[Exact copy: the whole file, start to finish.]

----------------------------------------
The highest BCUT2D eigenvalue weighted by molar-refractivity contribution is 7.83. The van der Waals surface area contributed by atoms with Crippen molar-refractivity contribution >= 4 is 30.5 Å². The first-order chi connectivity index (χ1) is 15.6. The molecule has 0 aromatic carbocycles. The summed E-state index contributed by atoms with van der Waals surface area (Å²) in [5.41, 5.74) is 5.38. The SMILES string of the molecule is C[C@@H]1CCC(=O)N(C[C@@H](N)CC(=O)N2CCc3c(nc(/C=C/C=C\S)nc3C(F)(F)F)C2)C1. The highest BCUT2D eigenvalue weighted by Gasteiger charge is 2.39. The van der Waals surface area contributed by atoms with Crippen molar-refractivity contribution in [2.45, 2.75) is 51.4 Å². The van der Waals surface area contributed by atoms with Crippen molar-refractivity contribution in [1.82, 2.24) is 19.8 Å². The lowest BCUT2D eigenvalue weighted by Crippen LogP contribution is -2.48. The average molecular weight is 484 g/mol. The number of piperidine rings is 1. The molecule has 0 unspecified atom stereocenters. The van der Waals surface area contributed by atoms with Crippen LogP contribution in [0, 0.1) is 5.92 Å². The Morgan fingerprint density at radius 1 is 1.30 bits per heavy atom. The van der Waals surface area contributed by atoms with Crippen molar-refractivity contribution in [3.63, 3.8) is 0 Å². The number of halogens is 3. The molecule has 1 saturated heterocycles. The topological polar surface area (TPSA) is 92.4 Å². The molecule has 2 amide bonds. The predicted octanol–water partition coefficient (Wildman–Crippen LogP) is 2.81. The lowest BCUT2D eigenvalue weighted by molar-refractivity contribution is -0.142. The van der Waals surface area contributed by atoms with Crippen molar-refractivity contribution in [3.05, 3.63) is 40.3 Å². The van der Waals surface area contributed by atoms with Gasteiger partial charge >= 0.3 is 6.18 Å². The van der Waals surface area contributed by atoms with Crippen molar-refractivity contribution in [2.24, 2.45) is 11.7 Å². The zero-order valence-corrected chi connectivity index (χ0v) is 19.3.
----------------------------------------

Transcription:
The highest BCUT2D eigenvalue weighted by molar-refractivity contribution is 7.83. The van der Waals surface area contributed by atoms with Crippen molar-refractivity contribution >= 4 is 30.5 Å². The first-order chi connectivity index (χ1) is 15.6. The molecule has 0 aromatic carbocycles. The summed E-state index contributed by atoms with van der Waals surface area (Å²) in [5.41, 5.74) is 5.38. The SMILES string of the molecule is C[C@@H]1CCC(=O)N(C[C@@H](N)CC(=O)N2CCc3c(nc(/C=C/C=C\S)nc3C(F)(F)F)C2)C1. The highest BCUT2D eigenvalue weighted by Gasteiger charge is 2.39. The van der Waals surface area contributed by atoms with Crippen molar-refractivity contribution in [2.45, 2.75) is 51.4 Å². The van der Waals surface area contributed by atoms with Crippen molar-refractivity contribution in [1.82, 2.24) is 19.8 Å². The lowest BCUT2D eigenvalue weighted by Crippen LogP contribution is -2.48. The average molecular weight is 484 g/mol. The number of piperidine rings is 1. The molecule has 0 unspecified atom stereocenters. The van der Waals surface area contributed by atoms with Crippen LogP contribution in [0, 0.1) is 5.92 Å². The Morgan fingerprint density at radius 1 is 1.30 bits per heavy atom. The van der Waals surface area contributed by atoms with Crippen molar-refractivity contribution in [3.63, 3.8) is 0 Å². The number of halogens is 3. The molecule has 1 saturated heterocycles. The topological polar surface area (TPSA) is 92.4 Å². The molecule has 2 amide bonds. The predicted octanol–water partition coefficient (Wildman–Crippen LogP) is 2.81. The lowest BCUT2D eigenvalue weighted by molar-refractivity contribution is -0.142. The van der Waals surface area contributed by atoms with Crippen molar-refractivity contribution in [3.05, 3.63) is 40.3 Å². The van der Waals surface area contributed by atoms with Gasteiger partial charge >= 0.3 is 6.18 Å². The van der Waals surface area contributed by atoms with Crippen molar-refractivity contribution in [2.24, 2.45) is 11.7 Å². The zero-order valence-corrected chi connectivity index (χ0v) is 19.3.